And that maxim of putting books out regularly has been proven. From Amanda Hocking to Hugh Howey to Jasinda Wilder, all have proven that getting new books out regularly has made them successful. Hocking built a  reader base that helped push her books along, Hugh Howey released the Wool as a serial, and Wilder put out  (with her husband) about a book a month until she hit the right chord.

Do you want to be a successful well-known writer like Jasinda Wilder or Hugh Howey or Amanda Hocking? Then you have to get your name out, you have to keep it in the eyes of readers. Marketing alone won’t do that. Write a compelling book, get it edited, and while it’s being edited, write another. Get a decent cover artist. Release that first book while the second is being edited, then write the third. In the meantime, talk to people, do interviews, join FB groups. Talk about your works in progress so readers know there are more coming.

More than anything though, write what you’re compelled to write. Only Jasinda Wilder – that I know of -deliberately chose to write a certain genre. Then she and her husband got every romance/erotic romance they could find and read them – the ones that worked and the ones that didn’t. (Proof that reading your genre helps find your market.) She didn’t really hit it big – although they were making money, until she wrote Falling into You – a story of heartache, loss and healing that appeals to women readers. First, though, she built her name.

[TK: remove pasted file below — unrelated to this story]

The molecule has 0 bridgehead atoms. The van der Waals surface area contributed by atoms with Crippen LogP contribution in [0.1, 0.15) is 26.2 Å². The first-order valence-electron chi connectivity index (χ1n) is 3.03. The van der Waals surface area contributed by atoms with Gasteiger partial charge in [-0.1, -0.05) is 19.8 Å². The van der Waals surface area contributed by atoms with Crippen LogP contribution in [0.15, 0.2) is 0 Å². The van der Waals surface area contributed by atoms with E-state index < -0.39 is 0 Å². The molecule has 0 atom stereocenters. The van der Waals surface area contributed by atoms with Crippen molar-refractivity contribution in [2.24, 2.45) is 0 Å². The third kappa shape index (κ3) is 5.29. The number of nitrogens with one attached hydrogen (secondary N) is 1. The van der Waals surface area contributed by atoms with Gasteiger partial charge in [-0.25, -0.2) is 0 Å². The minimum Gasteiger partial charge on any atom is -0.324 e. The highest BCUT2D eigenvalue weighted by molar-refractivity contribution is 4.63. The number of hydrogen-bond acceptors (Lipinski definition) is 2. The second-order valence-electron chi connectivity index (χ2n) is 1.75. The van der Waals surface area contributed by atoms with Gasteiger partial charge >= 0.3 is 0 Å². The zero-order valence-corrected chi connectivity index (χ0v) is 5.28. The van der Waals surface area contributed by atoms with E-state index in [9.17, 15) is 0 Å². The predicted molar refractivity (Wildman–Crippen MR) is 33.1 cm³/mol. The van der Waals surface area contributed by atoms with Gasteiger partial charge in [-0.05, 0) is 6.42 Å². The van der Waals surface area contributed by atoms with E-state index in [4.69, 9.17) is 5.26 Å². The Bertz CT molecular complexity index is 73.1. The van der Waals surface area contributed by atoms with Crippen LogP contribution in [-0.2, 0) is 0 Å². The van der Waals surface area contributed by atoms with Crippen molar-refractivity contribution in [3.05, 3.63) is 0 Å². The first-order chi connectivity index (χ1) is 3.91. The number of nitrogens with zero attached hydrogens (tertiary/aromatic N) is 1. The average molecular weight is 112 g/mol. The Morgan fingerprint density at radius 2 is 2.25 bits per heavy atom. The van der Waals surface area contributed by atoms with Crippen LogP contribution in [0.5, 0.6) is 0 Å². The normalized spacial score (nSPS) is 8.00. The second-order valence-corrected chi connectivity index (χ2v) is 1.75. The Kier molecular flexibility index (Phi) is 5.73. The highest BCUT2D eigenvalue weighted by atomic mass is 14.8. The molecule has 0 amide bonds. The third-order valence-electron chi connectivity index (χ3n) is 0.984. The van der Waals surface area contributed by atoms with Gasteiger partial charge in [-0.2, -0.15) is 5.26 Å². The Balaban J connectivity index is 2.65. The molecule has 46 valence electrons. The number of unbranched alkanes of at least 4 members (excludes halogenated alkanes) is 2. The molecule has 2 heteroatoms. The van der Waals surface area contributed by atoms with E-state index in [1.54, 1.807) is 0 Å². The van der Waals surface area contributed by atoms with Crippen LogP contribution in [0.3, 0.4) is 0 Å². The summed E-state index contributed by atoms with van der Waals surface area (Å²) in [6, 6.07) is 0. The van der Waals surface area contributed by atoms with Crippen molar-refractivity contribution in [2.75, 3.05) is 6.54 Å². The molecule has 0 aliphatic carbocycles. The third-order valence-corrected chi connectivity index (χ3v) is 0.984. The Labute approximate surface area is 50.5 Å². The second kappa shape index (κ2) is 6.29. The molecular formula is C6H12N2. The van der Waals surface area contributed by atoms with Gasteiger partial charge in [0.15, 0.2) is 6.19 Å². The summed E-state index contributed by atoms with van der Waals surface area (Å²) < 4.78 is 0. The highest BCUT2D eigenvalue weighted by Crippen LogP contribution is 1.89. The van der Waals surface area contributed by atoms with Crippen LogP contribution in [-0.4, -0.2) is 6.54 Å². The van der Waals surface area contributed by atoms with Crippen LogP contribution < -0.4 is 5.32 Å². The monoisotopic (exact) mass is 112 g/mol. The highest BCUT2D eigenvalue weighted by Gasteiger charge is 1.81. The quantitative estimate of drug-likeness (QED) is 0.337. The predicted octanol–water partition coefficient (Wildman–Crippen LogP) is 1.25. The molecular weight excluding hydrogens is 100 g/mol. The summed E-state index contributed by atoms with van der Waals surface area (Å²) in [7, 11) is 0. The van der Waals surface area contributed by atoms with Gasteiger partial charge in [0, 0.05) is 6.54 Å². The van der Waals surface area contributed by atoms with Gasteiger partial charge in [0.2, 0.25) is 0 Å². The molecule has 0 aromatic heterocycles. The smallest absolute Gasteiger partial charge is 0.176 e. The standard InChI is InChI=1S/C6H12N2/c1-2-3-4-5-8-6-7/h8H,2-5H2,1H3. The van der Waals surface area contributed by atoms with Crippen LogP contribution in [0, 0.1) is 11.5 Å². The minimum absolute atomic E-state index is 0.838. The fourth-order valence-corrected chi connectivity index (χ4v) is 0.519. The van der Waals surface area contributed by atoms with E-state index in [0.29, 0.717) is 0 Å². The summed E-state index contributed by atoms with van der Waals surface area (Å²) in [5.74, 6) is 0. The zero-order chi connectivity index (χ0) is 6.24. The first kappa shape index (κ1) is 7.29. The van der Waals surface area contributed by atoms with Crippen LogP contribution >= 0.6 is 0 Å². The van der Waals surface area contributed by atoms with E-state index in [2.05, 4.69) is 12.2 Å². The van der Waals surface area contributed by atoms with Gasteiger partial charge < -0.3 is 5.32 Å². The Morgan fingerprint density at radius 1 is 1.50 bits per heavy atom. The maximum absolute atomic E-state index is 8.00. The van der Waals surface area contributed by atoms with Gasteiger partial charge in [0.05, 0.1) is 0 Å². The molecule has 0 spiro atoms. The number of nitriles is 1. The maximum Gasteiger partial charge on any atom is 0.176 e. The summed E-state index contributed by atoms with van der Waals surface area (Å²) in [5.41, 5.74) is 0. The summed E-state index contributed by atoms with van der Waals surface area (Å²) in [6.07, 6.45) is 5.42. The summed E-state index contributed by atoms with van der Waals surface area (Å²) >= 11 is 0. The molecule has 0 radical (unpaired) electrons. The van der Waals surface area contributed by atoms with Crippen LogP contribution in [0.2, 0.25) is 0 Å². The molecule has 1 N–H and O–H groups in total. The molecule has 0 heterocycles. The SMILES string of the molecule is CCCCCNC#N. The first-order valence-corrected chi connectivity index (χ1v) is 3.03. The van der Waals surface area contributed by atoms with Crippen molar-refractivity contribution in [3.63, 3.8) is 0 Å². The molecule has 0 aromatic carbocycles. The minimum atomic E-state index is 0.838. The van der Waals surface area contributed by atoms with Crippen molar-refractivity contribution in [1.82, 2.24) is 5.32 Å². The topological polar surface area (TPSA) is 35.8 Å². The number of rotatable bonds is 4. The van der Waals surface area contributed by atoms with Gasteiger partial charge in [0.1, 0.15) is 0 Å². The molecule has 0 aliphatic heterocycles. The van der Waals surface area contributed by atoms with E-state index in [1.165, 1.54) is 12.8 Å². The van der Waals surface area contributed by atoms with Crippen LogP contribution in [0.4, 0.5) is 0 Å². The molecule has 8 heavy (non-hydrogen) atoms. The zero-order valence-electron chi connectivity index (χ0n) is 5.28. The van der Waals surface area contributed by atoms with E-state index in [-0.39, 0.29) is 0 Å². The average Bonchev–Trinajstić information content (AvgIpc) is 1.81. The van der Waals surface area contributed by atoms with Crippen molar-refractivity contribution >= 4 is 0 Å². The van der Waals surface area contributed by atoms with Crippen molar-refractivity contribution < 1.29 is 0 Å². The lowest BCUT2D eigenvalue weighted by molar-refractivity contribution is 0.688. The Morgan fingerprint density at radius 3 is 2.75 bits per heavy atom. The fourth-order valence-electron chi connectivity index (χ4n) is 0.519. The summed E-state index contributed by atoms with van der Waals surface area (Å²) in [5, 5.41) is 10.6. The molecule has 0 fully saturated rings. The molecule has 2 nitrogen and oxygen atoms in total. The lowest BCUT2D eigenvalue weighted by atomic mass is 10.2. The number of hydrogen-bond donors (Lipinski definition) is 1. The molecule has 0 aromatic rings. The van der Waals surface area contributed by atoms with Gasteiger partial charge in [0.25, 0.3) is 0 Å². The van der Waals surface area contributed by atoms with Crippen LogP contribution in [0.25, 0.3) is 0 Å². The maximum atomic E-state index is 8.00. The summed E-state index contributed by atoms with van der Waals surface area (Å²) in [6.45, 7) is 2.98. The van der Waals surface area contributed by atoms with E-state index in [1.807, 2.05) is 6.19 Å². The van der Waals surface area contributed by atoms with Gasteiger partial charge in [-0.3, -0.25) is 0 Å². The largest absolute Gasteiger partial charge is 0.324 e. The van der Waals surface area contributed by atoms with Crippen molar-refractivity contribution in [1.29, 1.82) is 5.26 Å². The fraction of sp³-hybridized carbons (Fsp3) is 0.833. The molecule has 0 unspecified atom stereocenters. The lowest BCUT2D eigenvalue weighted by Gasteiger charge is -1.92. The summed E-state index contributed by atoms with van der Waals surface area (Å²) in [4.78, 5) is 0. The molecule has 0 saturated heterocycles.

There is no easy way, but the easier way is to write, and write a lot. Put out new well-written, well-edited, books as quickly as you can. Indie writers have the ability to set their own time frame, and it doesn’t have to be tied to the traditional release cycle.

Wilder did about a book a month. A writer friend of mine does three different series and puts out three books a month – one in each. Her small publisher assigned her an editor of her own. She’s hit the USA Today bestseller lists. Yes, those two examples are romances or erotica – sex does sell. But Hugh Howey does post apocalyptic fantasy/sci-fi. Most indie writers do genre writing. Find your niche, fill it, and write. After all, isn’t that what writers do?

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4 Comments »

  • RJ Crayton says:

    Interesting post. I agree with you about putting out books. I think that’s one of the best things a writer can do. I think part of the issue people have with that nowadays is time management. When you’re expected to be on Facebook, Twitter, Pinterest, etc and write, people start to feel overwhelmed.

    However, getting that second or third or fourth book out there will prove helpful in the long run.

    Again, great post.

  • LKWatts says:

    Well said Valerie. As a writer your preliminary focus is to write. Way too many authors spend more time on social media sites than actually producing books.

  • Rainy Kaye says:

    This post is great timing for me, personally. It’s a great question and one not easily answered. I think it’s important to note that if an author plans to release a book every month or so, they should plan ahead instead of skimping on important aspects, like editing.